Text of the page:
The power of ten, as in $10.

I had the great privilege of spending time yesterday with a colleague who also runs a small public radio station. We have different situations – his station is licensed to a public school system; ours is licensed to the “community.” Both have advantages and dis’s (although yesterday, it was clear that at least for that moment, I do not want to trade) but more similarities than differences.

Conversations always turn to fund-raising and we hit on the huge problem – challenge, really, – for public media that stems from the fact that our product appears to be without cost to the public.  That is also a fulcrum for the mission, so it shouldn’t change.  You turn on the radio, you get to walk away with the product. But funding the production and distribution of a product that is essentially free to consumers is a unique and interesting place to live.

We talked a lot about connecting in a more meaningful way to those in our community who have the capacity to give significant gifts, about getting our current members to perhaps give incrementally more, about positioning our organizations as not just radio stations, but essential community resources.  We talked about how we make certain those who are giving now know how much it means and how much they are appreciated. These are all directions that have great impact to our sustainability and must be talked about and examined on a continuing basis – and examined with intelligence, insight, and a real sense for who truly cares about us.

But the segment of the population that really always captures my interest is that big, BIG group of people who listen, many every day, but never make a contribution.  They don’t have to, it’s so true. But I always wonder why they don’t. And more importantly, I wonder (and by wonder, I mean agonize over, dissect, drive staff crazy, and just can’t give up on) what we might do to encourage that giving.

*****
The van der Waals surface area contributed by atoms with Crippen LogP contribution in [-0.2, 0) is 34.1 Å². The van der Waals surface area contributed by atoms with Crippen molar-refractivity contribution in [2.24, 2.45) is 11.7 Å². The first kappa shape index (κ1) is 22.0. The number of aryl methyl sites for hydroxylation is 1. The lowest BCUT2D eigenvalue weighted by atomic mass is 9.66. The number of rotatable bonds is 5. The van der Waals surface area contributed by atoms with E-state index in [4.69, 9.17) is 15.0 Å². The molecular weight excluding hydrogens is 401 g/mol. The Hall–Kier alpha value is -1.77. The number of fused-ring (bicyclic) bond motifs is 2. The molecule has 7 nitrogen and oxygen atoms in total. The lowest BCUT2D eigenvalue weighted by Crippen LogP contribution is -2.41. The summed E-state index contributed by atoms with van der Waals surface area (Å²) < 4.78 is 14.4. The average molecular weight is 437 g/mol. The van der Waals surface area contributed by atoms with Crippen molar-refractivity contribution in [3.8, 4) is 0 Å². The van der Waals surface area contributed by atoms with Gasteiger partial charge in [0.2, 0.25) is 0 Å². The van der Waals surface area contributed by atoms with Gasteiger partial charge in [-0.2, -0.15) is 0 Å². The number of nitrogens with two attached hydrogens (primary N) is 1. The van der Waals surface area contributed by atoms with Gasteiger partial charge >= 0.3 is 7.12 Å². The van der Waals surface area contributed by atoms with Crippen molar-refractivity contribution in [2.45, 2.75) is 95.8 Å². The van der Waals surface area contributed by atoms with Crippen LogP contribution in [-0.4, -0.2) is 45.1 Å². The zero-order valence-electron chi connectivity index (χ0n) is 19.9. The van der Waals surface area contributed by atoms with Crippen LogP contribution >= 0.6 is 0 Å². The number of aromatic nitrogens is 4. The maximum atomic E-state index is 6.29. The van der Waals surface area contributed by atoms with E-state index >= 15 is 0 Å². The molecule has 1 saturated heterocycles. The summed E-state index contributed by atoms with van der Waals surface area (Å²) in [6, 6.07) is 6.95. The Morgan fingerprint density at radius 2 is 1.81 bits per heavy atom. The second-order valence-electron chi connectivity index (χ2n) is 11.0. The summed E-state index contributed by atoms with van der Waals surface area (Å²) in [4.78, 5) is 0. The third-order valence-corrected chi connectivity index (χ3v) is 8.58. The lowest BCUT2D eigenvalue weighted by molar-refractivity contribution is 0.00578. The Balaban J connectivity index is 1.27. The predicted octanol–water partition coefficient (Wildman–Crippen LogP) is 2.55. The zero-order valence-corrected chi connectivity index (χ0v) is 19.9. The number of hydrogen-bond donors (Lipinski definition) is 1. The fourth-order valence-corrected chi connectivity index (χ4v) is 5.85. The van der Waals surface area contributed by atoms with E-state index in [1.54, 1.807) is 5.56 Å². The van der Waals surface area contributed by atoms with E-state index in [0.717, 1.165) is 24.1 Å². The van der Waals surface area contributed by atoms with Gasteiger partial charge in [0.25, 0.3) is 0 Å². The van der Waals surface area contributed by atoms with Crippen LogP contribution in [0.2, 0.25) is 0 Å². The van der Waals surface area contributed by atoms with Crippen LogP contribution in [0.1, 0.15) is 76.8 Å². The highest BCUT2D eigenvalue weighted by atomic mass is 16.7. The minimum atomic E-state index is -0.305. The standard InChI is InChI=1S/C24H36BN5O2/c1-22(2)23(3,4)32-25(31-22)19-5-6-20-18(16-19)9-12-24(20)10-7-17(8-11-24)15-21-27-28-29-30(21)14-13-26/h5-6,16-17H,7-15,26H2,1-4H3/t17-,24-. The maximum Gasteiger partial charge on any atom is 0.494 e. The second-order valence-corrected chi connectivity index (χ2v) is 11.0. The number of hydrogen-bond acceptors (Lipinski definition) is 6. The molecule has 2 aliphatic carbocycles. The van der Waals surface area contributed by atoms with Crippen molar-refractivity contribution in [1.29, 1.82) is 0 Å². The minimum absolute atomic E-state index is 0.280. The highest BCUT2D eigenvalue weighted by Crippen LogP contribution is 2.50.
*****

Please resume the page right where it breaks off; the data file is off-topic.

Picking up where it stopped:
If you have spent any time with me, like fifteen minutes, in the last two years, you have most likely heard me say that if everyone who listens to WBOI for any time at all during the week made a gift of $10, we could pay off our old operating debt and begin to run this station on top of the ground rather than from our current, rather discouraging “in a hole” position. $10.  It would change, in a way I cannot even begin to describe, the way we serve this community. Mostly, and I think you will understand the importance of this, it would change the level of bravery with which we are able to innovate, create, and move forward.

So how would we do that, get those listener, non-member folks, whom we love and who love us, I think, to pass over the debit card for a $10 gift?  Seriously, I think about this way too much. Because it seems like such a logical answer to a weighty problem.  If everybody did a small part, we’d solve this. (Selling 94.1 is an enormous problem, but there are some doable, if not altogether glorious, solutions. The operating debt, a leftover, doesn’t seem to have so many possibilities.)

We can’t send everybody a text or a letter or an email, because until a listener self-identifies, we don’t know who they are.  People get to use our product, for free, in stealth mode.

What about a $10 drive?  A couple of days, pretty low-key, but the ask is that everybody, EVERYBODY listening shares $10 with a station that must have some value to them, because they are listening.  Write a check, give us your card number, stop by the station with a ten.  I wonder how we’d do . . .

Do not be surprised to hear something like this someday.  As I said, this plagues me.  If you have solutions, I would love to add your brilliance to my “wonderings” on this subject.

$10. Every listener.  And maybe a few people would throw in a $20 to cover listeners that simply can’t do it right now. I think we could get it done.

What do you think?


“- “I’ve been thinking Hobbes –”
– “On a weekend?”
– “Well, it wasn’t on purpose…”” Calvin & Hobbes


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